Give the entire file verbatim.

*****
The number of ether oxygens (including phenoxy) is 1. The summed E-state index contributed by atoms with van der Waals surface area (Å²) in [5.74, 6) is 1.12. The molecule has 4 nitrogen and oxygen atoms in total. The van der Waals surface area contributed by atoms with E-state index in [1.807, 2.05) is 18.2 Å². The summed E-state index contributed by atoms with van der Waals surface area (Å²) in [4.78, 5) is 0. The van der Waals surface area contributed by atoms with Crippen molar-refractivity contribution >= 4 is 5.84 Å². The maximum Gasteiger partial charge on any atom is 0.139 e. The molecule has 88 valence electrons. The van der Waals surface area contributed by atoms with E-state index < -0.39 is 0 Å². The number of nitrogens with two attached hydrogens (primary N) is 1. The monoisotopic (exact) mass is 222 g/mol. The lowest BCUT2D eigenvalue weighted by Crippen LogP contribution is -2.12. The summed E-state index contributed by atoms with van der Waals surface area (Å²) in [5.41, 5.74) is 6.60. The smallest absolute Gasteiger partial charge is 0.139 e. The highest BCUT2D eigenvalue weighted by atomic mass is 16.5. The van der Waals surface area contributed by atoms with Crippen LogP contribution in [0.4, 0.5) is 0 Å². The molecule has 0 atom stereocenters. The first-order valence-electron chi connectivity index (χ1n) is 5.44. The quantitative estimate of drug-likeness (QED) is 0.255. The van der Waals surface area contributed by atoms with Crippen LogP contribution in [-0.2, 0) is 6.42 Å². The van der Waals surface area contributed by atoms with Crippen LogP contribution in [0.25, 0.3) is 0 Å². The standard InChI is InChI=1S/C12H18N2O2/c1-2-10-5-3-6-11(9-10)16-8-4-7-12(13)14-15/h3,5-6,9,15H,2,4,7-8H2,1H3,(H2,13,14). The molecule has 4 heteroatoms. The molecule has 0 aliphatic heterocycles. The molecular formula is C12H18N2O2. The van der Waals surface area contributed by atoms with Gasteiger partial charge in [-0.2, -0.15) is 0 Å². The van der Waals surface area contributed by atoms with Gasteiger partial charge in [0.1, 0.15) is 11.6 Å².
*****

The number of ether oxygens (including phenoxy) is 1. The summed E-state index contributed by atoms with van der Waals surface area (Å²) in [5.74, 6) is 1.12. The molecule has 4 nitrogen and oxygen atoms in total. The van der Waals surface area contributed by atoms with E-state index in [1.807, 2.05) is 18.2 Å². The summed E-state index contributed by atoms with van der Waals surface area (Å²) in [4.78, 5) is 0. The van der Waals surface area contributed by atoms with Crippen molar-refractivity contribution >= 4 is 5.84 Å². The maximum Gasteiger partial charge on any atom is 0.139 e. The molecule has 88 valence electrons. The van der Waals surface area contributed by atoms with E-state index < -0.39 is 0 Å². The number of nitrogens with two attached hydrogens (primary N) is 1. The monoisotopic (exact) mass is 222 g/mol. The lowest BCUT2D eigenvalue weighted by Crippen LogP contribution is -2.12. The summed E-state index contributed by atoms with van der Waals surface area (Å²) in [5.41, 5.74) is 6.60. The smallest absolute Gasteiger partial charge is 0.139 e. The highest BCUT2D eigenvalue weighted by atomic mass is 16.5. The van der Waals surface area contributed by atoms with Crippen LogP contribution in [0.4, 0.5) is 0 Å². The molecule has 0 atom stereocenters. The first-order valence-electron chi connectivity index (χ1n) is 5.44. The quantitative estimate of drug-likeness (QED) is 0.255. The van der Waals surface area contributed by atoms with Crippen LogP contribution in [-0.2, 0) is 6.42 Å². The van der Waals surface area contributed by atoms with Crippen LogP contribution in [0.25, 0.3) is 0 Å². The standard InChI is InChI=1S/C12H18N2O2/c1-2-10-5-3-6-11(9-10)16-8-4-7-12(13)14-15/h3,5-6,9,15H,2,4,7-8H2,1H3,(H2,13,14). The molecule has 4 heteroatoms. The molecule has 0 aliphatic heterocycles. The molecular formula is C12H18N2O2. The van der Waals surface area contributed by atoms with Gasteiger partial charge in [-0.2, -0.15) is 0 Å². The van der Waals surface area contributed by atoms with Gasteiger partial charge in [0.1, 0.15) is 11.6 Å².